Probably the most difficult memoir I’ve read to date. I was left gasping for air by the end of this personally much anticipated book in 2016.
To quickly summarize the story, Dr. Paul Kalanithi was a neurosurgeon diagnosed with stage IV lung cancer at the age of 36. Stage IV for any cancer is pretty much a dismal diagnosis, but more so when the patient was never a smoker to begin with. It takes a minimum of ten years of residency for neurosurgeons, and this man was just about to really start his life with his wife when suddenly everything stopped. He not only had to help his patients face their mortality, he now had to do the same for himself. And so he wrote this book, dying while still writing it.
This book is divided into three “parts” with a foreword by Abraham Verghese, the memoir by the late doctor, and ends with an afterword by Dr. Lucy Kalanithi, Paul’s wife. I wasn’t thrilled with the foreword only by the wordy images that went on and on.
The memoir was interesting as the doctor had a number of advanced degrees under his belt before attending Yale for medical school. The writing style wasn’t the best, yet it expressed intense and deep existential thoughts about life and death. What makes a life worth living? How does someone know they’ve lived a meaningful life? Paul’s writing came through as anyone brilliant enough to achieve what he had as a physician – clinical, direct, and calm. Some reviewers wanted emotion from him. For me, this was who the man was.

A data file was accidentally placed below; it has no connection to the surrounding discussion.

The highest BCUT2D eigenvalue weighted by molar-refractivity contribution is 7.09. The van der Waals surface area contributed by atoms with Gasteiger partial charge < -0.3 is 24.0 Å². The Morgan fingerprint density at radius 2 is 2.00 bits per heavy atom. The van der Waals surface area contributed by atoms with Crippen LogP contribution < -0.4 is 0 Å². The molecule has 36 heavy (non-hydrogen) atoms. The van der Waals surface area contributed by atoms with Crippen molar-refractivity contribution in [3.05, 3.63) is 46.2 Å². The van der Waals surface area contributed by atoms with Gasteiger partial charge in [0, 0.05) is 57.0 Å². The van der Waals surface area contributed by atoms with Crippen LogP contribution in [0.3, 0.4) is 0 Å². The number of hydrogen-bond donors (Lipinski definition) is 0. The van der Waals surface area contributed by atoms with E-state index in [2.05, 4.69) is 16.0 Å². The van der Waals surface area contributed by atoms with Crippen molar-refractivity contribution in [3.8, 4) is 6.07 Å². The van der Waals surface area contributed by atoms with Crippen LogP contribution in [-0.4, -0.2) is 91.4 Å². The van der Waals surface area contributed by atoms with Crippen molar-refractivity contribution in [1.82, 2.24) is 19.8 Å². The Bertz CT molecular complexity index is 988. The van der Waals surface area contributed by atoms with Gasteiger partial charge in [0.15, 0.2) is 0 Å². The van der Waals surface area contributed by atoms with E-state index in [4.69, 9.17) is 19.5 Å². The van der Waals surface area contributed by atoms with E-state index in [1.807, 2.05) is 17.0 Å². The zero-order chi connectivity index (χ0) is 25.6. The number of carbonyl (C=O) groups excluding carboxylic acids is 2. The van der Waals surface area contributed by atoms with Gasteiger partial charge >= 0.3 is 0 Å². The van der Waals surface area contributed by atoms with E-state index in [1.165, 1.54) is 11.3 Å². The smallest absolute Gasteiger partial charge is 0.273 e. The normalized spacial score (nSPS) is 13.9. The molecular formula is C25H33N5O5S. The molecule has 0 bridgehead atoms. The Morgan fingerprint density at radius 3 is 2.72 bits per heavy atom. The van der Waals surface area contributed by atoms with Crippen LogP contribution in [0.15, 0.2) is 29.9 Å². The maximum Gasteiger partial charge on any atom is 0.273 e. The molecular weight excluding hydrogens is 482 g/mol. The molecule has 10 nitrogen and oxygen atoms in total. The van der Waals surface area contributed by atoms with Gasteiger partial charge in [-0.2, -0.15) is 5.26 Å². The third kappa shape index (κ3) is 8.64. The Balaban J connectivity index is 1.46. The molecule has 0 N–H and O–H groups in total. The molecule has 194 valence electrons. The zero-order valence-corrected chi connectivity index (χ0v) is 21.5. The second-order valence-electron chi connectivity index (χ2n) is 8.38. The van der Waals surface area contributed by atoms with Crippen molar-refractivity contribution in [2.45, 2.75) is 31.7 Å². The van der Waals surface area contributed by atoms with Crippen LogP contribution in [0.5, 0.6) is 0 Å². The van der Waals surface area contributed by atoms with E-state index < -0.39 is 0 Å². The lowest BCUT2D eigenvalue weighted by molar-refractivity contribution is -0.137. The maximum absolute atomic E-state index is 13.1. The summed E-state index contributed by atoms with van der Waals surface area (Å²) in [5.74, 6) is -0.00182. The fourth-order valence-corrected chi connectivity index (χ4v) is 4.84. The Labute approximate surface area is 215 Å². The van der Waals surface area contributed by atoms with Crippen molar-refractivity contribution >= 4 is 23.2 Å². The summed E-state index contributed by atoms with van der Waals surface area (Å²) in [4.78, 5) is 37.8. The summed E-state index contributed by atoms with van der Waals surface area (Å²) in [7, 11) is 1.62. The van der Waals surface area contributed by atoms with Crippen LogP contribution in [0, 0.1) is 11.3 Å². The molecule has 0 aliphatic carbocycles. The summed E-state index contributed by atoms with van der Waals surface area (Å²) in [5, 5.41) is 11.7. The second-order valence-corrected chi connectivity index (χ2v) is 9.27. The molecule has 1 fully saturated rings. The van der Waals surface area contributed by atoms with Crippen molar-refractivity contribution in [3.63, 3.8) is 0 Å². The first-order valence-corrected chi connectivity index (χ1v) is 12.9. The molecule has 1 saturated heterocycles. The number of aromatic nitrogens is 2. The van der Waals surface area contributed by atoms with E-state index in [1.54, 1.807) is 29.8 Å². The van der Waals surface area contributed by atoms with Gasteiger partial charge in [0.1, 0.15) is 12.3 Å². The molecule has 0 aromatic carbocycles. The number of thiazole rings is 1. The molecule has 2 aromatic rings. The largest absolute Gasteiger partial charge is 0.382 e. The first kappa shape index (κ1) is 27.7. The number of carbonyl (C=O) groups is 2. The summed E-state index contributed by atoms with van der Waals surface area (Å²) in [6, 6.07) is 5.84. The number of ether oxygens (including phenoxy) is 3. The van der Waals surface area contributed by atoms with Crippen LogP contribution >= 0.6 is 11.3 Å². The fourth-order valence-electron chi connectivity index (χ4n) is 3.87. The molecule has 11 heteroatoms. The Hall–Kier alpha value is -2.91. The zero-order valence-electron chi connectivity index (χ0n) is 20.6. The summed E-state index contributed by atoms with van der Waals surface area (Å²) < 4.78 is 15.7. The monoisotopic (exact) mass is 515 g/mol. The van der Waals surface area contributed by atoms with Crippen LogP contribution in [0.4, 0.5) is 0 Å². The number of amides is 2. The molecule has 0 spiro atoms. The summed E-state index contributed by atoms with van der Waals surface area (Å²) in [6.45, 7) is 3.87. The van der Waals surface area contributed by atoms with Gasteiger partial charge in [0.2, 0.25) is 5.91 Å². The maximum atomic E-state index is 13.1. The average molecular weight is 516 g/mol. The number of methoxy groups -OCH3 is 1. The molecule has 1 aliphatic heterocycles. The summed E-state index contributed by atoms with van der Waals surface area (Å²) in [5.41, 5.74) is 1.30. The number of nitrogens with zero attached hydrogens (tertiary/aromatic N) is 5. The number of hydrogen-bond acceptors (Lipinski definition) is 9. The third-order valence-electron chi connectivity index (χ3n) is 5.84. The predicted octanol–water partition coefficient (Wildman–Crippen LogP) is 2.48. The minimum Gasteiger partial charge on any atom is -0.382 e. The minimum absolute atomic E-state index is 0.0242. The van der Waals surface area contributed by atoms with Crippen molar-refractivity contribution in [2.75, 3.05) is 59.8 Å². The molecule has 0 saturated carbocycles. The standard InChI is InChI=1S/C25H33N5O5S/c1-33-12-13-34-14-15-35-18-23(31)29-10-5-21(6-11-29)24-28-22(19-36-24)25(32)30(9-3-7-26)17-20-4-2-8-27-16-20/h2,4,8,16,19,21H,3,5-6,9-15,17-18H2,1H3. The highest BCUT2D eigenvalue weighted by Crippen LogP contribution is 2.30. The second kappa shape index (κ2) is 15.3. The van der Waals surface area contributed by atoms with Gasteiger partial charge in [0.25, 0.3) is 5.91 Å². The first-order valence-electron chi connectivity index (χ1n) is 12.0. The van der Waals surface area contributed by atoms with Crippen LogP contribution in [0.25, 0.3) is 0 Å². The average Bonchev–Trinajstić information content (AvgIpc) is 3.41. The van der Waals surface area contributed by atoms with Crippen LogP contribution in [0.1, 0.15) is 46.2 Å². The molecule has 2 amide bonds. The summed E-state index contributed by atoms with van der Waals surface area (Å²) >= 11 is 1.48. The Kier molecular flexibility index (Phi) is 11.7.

Finally, the afterword by the author’s wife is long but it carries on the story by explaining how he wrote the book, what his life and death were like, and what he meant to her. Lucy is a naturally talented writer and has the ability to put her thoughts and emotions down on paper with just the right feeling behind it all.
Dr. Paul Kalanithi died in March 2015. He had some time to spend with his newborn daughter before he physically left this earth.
Rating: 4.5 stars
Title: When Breath Becomes Air
Author: Paul Kalanithi
Release Date: January 19, 2016
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